they had been skimping on butter, even though margarine tasted a little better
than salty Vaseline. Now they were being told that margarine might
increase their risk of a heart attack!
Some people revolted by trying to abandon fat altogether. For breakfast,
they made do with dry toast and fat-free cottage cheese. For lunch, they
ate salad greens sprinkled with pepper and vinegar. Dinner was a skinless
chicken breast poached in broth - or better yet, a soy burger topped with
lettuce. Dessert? Well, after all that self-denial, what else but a
big bowl of fat-free ice cream and a box of Snackwell cookies. Thank
goodness calories no longer counted! Only fat made you fat!
Or, so the diet gurus had told us. Paradoxically, while we were doing our
best to ferret out all the fat grams, we were getting fatter and fatter.
We were also becoming more prone to diabetes. Replacing fat with sugar and
refined carbohydrates was proving to be no more beneficial than replacing
saturated fat with polyunsaturated oils.
At long last, in the mid-1990s, the first truly good news about fat began to
emerge from the medical labs. The first fats to be given the green light
were the monounsaturated oils, the ones that had helped protect the health of
the Mediterranean's for so many generations. These oils are great for the
heart, the scientists discovered, and they do not promote cancer. They are
also a deterrent against diabetes. The news came fifty years too late, but
it was welcome nonetheless. Pass the olive oil!
Stearic acid, the most abundant fat in beef and chocolate, was also found to be
beneficial. Unlike some other saturated fats, stearic acid does not raise
your bad cholesterol and it may even give your good cholesterol a little boost.
Then, at the tail end of the 20th century, two more "good" fats were added to
the roster - omega-3 fatty acids and conjugated linoleic acid, or CLA, the fat
found in the meat and dairy products of ruminants. Both of these fats show
signs of being potent weapons against cancer. However, the omega-3s may be
the best of all the good fats because they are also linked with a lower risk of
virtually all the so-called "diseases of civilization," including cardiovascular
disease, depression, ADHD, diabetes, Alzheimer's disease, obesity, asthma and
So, some of you may be wondering, what does this brief history of fat have to do
with grass-farming? Few people realize that all omega-3s originate in the
green leaves of plants and algae. Fish have large amounts of this good fat
because they eat small fish that eat small fish that eat smaller fish that dine
on omega-3 rich algae and phytoplankton. Grazing animals have more
omega-3s because they get the omega-3s directly from the grass. In both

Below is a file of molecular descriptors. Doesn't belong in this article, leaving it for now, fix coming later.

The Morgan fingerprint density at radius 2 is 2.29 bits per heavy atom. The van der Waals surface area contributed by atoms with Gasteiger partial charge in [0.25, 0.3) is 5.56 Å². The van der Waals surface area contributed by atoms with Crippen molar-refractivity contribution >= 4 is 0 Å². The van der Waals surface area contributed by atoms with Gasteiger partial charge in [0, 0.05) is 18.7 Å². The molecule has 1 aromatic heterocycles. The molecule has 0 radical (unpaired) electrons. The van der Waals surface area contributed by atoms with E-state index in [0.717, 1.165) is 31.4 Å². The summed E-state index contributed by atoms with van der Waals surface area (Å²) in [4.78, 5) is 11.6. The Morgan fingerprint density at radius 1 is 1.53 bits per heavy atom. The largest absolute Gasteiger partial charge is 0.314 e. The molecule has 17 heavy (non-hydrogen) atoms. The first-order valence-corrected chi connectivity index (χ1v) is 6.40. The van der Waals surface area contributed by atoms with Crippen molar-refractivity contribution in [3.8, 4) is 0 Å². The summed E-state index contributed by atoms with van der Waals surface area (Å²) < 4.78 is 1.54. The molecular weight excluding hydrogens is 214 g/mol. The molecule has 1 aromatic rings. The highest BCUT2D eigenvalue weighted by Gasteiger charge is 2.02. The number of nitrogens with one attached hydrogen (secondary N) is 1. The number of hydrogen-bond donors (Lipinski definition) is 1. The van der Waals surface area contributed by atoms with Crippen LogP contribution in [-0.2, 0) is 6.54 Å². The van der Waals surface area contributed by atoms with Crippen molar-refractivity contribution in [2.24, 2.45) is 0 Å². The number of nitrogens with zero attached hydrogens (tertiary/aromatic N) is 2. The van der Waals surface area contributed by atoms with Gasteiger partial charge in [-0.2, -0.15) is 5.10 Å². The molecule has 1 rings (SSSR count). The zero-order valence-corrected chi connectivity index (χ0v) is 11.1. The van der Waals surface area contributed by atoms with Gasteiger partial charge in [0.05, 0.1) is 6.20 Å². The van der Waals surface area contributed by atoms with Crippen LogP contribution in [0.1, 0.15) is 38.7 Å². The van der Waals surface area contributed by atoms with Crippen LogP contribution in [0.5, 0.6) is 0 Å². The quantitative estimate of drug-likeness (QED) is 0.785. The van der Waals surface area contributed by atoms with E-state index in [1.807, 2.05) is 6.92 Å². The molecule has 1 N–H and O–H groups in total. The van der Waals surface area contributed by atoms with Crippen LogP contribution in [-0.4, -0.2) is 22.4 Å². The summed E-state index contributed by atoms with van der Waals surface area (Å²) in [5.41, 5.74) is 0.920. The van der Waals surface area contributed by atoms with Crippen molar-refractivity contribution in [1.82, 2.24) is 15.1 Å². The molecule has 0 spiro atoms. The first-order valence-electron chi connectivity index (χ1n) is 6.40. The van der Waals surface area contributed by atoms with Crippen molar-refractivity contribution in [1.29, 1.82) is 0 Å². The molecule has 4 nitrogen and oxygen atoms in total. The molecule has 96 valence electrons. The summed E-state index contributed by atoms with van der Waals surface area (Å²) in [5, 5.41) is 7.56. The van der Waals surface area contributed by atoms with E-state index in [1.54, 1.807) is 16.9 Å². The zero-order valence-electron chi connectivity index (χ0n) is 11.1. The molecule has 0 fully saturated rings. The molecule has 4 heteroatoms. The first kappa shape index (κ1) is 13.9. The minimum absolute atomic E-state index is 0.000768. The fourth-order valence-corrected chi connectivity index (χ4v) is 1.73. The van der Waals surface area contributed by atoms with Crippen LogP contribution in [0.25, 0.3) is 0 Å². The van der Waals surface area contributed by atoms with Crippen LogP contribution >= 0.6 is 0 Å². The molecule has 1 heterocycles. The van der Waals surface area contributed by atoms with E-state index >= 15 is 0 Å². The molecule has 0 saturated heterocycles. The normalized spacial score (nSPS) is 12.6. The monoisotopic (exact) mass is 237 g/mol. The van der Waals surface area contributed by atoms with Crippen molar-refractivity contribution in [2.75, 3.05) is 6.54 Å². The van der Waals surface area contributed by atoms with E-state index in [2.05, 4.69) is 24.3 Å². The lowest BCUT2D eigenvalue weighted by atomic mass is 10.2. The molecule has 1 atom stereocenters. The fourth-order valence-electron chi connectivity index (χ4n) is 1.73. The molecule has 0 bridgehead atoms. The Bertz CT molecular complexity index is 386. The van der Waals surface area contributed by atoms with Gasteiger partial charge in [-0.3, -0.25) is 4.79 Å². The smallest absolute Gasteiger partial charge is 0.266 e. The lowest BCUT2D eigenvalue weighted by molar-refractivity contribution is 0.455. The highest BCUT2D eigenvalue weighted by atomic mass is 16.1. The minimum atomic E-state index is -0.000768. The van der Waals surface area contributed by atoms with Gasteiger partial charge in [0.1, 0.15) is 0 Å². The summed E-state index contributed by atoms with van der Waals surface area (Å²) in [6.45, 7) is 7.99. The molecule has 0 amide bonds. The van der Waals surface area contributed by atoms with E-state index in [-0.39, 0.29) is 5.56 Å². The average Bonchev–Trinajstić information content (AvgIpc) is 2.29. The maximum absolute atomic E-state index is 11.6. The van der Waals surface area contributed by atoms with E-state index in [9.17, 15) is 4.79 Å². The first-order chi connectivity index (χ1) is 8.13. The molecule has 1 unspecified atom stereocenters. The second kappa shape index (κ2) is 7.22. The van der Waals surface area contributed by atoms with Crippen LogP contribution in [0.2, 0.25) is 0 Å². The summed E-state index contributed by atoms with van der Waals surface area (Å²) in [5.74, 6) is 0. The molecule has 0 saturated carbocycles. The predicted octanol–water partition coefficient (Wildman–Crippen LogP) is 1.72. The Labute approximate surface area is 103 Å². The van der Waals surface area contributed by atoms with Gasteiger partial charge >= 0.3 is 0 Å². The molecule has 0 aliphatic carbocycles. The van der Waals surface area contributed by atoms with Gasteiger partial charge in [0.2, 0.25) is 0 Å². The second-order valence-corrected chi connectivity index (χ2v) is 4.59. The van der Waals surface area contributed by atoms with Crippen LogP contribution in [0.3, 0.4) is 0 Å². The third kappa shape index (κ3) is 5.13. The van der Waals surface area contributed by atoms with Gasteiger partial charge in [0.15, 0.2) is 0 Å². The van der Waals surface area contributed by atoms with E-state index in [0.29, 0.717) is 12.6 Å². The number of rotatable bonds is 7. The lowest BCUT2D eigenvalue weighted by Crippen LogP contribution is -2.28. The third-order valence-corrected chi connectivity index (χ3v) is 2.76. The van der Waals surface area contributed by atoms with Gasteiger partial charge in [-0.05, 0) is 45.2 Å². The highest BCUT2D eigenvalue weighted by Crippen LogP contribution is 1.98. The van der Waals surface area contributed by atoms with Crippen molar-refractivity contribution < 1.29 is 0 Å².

cases, the omega-3s are ultimately passed on to humans, the top of the food
Products from grassfed animals offer us more than omega-3s. They contain
significant amounts of two "good" fats, monounsaturated oils and stearic acid,
but no man-made trans-fatty acids. They are also the richest known natural
source of CLA and contain extra amounts of vitamin E and beta-carotene.
Finally, grassfed meat is lower than feedlot meat in total fat and calories,
making it ideally suited for our sedentary lifestyles.
I don't believe it's a matter of luck or chance that grassfed products have so
many of the good fats but so few of the bad. In fact, I'll wager that the
more that is discovered about fat in the coming years, the more grassfed meat
will shine. The reason for my confidence is simple: our bodies are
superbly adapted to this type of food. In the distant past, grassfed meat
was the only meat around. Our hunter-gatherer ancestors either brought
home a grazing ruminant such as elk, deer, or bison - or a predator that preyed
on those animals. Either way, the nutrients found in grass made their way
into the animals' flesh, and ultimately, into our own.
Over the eons, our bodies began to "expect" the kinds and amounts of fat found
in grassfed meat. Our hearts counted on the omega-3s to stabilize their
rhythm and keep blood clots from forming. Our brain cells relied on
omega-3 to build flexible, receptor-rich membranes. Our immune systems
used the omega-3s and CLA to help fend off cancer. And because wild game
is relatively lean, our bodies weren't burdened with unnecessary amounts of fat
When we switch from grainfed to grassfed meat, we are simply returning to our
original diet, the diet that is most in harmony with our physiology. Every
cell and system of our bodies function better when we eat products from animals
raised on grass.
Contact us for more info >